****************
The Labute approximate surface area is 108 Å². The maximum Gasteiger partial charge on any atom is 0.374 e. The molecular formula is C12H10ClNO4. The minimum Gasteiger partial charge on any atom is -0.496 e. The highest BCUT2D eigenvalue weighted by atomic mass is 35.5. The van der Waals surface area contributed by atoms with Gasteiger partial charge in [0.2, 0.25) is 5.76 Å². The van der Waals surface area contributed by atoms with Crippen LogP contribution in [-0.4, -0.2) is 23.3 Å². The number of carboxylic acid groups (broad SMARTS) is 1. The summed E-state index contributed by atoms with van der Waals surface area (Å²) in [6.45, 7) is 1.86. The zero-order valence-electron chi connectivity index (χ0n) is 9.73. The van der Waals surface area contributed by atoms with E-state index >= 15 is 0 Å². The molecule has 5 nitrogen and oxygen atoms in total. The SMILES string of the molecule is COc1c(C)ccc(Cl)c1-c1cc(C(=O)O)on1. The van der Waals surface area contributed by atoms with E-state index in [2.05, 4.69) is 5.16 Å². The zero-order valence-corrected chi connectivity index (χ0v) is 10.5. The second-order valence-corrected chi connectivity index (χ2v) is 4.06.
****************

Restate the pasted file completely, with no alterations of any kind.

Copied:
The Labute approximate surface area is 108 Å². The maximum Gasteiger partial charge on any atom is 0.374 e. The molecular formula is C12H10ClNO4. The minimum Gasteiger partial charge on any atom is -0.496 e. The highest BCUT2D eigenvalue weighted by atomic mass is 35.5. The van der Waals surface area contributed by atoms with Gasteiger partial charge in [0.2, 0.25) is 5.76 Å². The van der Waals surface area contributed by atoms with Crippen LogP contribution in [-0.4, -0.2) is 23.3 Å². The number of carboxylic acid groups (broad SMARTS) is 1. The summed E-state index contributed by atoms with van der Waals surface area (Å²) in [6.45, 7) is 1.86. The zero-order valence-electron chi connectivity index (χ0n) is 9.73. The van der Waals surface area contributed by atoms with E-state index >= 15 is 0 Å². The molecule has 5 nitrogen and oxygen atoms in total. The SMILES string of the molecule is COc1c(C)ccc(Cl)c1-c1cc(C(=O)O)on1. The van der Waals surface area contributed by atoms with E-state index in [2.05, 4.69) is 5.16 Å². The zero-order valence-corrected chi connectivity index (χ0v) is 10.5. The second-order valence-corrected chi connectivity index (χ2v) is 4.06.